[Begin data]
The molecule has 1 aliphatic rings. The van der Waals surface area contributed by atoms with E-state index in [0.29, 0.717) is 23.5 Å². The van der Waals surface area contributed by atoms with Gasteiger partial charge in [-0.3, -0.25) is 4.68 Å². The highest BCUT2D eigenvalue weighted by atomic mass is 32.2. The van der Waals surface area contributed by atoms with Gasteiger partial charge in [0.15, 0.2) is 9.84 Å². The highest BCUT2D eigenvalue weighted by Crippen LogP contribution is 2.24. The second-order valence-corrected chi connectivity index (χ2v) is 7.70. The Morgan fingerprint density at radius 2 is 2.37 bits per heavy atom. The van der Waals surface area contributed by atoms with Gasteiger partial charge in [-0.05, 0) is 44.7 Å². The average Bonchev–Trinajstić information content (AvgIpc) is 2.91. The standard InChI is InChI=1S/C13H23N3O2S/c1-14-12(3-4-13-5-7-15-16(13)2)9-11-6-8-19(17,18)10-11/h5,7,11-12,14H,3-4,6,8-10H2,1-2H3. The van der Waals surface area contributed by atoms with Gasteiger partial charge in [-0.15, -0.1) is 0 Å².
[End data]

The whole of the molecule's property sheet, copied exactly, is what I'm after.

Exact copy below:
The molecule has 1 aliphatic rings. The van der Waals surface area contributed by atoms with E-state index in [0.29, 0.717) is 23.5 Å². The van der Waals surface area contributed by atoms with Gasteiger partial charge in [-0.3, -0.25) is 4.68 Å². The highest BCUT2D eigenvalue weighted by atomic mass is 32.2. The van der Waals surface area contributed by atoms with Gasteiger partial charge in [0.15, 0.2) is 9.84 Å². The highest BCUT2D eigenvalue weighted by Crippen LogP contribution is 2.24. The second-order valence-corrected chi connectivity index (χ2v) is 7.70. The Morgan fingerprint density at radius 2 is 2.37 bits per heavy atom. The van der Waals surface area contributed by atoms with Gasteiger partial charge in [-0.05, 0) is 44.7 Å². The average Bonchev–Trinajstić information content (AvgIpc) is 2.91. The standard InChI is InChI=1S/C13H23N3O2S/c1-14-12(3-4-13-5-7-15-16(13)2)9-11-6-8-19(17,18)10-11/h5,7,11-12,14H,3-4,6,8-10H2,1-2H3. The van der Waals surface area contributed by atoms with Gasteiger partial charge in [-0.15, -0.1) is 0 Å².